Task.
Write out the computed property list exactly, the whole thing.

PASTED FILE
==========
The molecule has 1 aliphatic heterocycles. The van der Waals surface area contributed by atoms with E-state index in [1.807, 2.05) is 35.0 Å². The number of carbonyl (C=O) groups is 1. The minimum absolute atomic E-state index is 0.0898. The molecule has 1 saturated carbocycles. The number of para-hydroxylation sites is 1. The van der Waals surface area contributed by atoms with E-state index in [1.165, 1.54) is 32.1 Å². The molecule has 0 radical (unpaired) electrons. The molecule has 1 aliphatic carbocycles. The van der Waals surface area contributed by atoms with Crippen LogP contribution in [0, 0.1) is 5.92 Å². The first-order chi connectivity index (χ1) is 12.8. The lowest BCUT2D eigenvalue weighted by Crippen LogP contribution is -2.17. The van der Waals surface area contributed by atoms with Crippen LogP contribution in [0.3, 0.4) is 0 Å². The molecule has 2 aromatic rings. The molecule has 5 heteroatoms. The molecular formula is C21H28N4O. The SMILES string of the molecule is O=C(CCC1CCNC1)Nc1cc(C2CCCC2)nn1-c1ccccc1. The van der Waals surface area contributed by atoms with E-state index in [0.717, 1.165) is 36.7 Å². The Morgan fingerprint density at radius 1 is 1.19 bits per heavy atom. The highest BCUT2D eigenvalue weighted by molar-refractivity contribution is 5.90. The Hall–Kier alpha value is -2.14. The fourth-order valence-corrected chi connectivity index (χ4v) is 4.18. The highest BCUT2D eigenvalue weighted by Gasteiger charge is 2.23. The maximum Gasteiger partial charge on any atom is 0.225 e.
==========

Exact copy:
The molecule has 1 aliphatic heterocycles. The van der Waals surface area contributed by atoms with E-state index in [1.807, 2.05) is 35.0 Å². The number of carbonyl (C=O) groups is 1. The minimum absolute atomic E-state index is 0.0898. The molecule has 1 saturated carbocycles. The number of para-hydroxylation sites is 1. The van der Waals surface area contributed by atoms with E-state index in [1.165, 1.54) is 32.1 Å². The molecule has 0 radical (unpaired) electrons. The molecule has 1 aliphatic carbocycles. The van der Waals surface area contributed by atoms with Crippen LogP contribution in [0, 0.1) is 5.92 Å². The first-order chi connectivity index (χ1) is 12.8. The lowest BCUT2D eigenvalue weighted by Crippen LogP contribution is -2.17. The van der Waals surface area contributed by atoms with Crippen LogP contribution in [0.3, 0.4) is 0 Å². The molecule has 2 aromatic rings. The molecule has 5 heteroatoms. The molecular formula is C21H28N4O. The SMILES string of the molecule is O=C(CCC1CCNC1)Nc1cc(C2CCCC2)nn1-c1ccccc1. The van der Waals surface area contributed by atoms with E-state index in [0.717, 1.165) is 36.7 Å². The Morgan fingerprint density at radius 1 is 1.19 bits per heavy atom. The highest BCUT2D eigenvalue weighted by molar-refractivity contribution is 5.90. The Hall–Kier alpha value is -2.14. The fourth-order valence-corrected chi connectivity index (χ4v) is 4.18. The highest BCUT2D eigenvalue weighted by Gasteiger charge is 2.23. The maximum Gasteiger partial charge on any atom is 0.225 e.